Strawbale House

This blog is intended to chart our progress through the self-build process, from half-hearted plot-hunting through to completion of the build. The twist is that we're building the house from timber and straw (hence the blog title).

Click on the image at the end of each post to see that day's photos.

Sunday, 13 January 2008

January 12th - skirtings

A pretty wild day with steady rain driven against the front of the house by a strong southerly wind. I'd been wanting a day like this, as both the front door and the front patio doors have been letting a little water in, and I wanted to find the reason and fix it before finishing the flooring. The front door was easy. Mal cut a rebate at the bottom of the door when he was installing it, and all I had to do was to fit some stormseal foam (draught excluder) which acts as a gasket between the door and the bottom of the frame. This seemed to work a treat.
The patio doors are a different matter entirely. I'd already had a couple of half-hearted looks, and last night was struck by the horrible thought that perhaps the water was seeping through the reveal beside the patio doors from the straw, which would signify a pretty major leak in the roof and the catastrophic prospect of a wall full of sodden straw. To check this, I cut a hole in the reveal just above floor-level, where it will be hidden by the skirting. Behind the plasterboard, the structural timber was damp to about three inches above the floor. I then drilled a 40mm hole through the OSB, into the straw cavity, and pulled out a few strands. I was very relieved to find that these were absolutely bone-dry. I looked and looked, but still can't find the point of ingress. Melvin's back tomorrow, so maybe he'll have a brain-wave.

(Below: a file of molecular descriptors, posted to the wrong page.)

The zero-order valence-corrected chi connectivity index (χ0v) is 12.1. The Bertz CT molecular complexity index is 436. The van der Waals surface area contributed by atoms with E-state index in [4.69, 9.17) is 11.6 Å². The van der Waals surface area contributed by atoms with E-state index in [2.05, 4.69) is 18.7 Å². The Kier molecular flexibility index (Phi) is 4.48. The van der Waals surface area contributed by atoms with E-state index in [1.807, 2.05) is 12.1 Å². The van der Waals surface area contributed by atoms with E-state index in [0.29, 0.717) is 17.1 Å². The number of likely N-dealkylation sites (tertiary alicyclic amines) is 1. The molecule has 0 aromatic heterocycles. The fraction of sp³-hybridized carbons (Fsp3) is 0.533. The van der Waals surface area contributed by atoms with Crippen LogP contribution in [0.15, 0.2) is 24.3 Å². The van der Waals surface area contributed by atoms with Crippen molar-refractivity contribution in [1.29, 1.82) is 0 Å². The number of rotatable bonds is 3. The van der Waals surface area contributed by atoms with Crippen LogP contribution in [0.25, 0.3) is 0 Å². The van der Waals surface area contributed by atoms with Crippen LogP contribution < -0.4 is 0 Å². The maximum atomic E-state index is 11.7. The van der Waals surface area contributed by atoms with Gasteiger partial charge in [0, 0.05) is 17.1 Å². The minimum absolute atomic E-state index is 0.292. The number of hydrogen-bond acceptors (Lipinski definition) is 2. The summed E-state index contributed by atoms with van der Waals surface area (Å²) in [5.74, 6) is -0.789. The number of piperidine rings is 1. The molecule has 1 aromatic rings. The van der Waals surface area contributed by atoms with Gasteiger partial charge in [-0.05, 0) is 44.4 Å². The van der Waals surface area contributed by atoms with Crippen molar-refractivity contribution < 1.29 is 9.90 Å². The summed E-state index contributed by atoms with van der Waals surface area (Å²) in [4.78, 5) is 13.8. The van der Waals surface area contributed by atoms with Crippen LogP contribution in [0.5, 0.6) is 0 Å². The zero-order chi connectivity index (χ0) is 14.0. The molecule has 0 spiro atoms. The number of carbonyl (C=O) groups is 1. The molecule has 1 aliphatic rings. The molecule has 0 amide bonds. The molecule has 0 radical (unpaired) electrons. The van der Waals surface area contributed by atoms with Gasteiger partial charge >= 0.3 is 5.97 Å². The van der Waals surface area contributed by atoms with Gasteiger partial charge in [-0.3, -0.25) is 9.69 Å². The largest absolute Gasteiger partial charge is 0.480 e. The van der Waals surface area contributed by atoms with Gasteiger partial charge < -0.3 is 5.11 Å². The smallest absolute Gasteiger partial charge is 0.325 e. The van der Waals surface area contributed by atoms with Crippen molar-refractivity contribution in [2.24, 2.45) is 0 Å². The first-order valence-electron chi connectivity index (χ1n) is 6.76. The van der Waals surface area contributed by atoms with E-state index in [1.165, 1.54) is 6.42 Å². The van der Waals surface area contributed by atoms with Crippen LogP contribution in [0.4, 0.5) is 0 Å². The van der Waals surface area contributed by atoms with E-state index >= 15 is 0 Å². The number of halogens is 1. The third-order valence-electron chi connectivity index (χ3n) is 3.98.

I spent the rest of the day cutting and fitting skirtings in the downstairs WC, the master bedroom and Hamish's bedroom. It's a bit frustrating, as the timber has cupped a bit, making accurate mitre-joints almost impossible. I suppose that's why MDF is so popular for skirtings, door-frames and the like.
Cutting the mitres for the angled reveals took a bit of guestimation, but they actually worked better than most of the right-angle corners for some reason.
No camera again today. I'm very glad Melvin's back tomorrow. Perhaps it's the long days working solo, but for the first time since the project started in June, I found myself this evening looking forward to it being finished. It could be the pressure of having an entry-date just two weeks hence, and no heating system yet!

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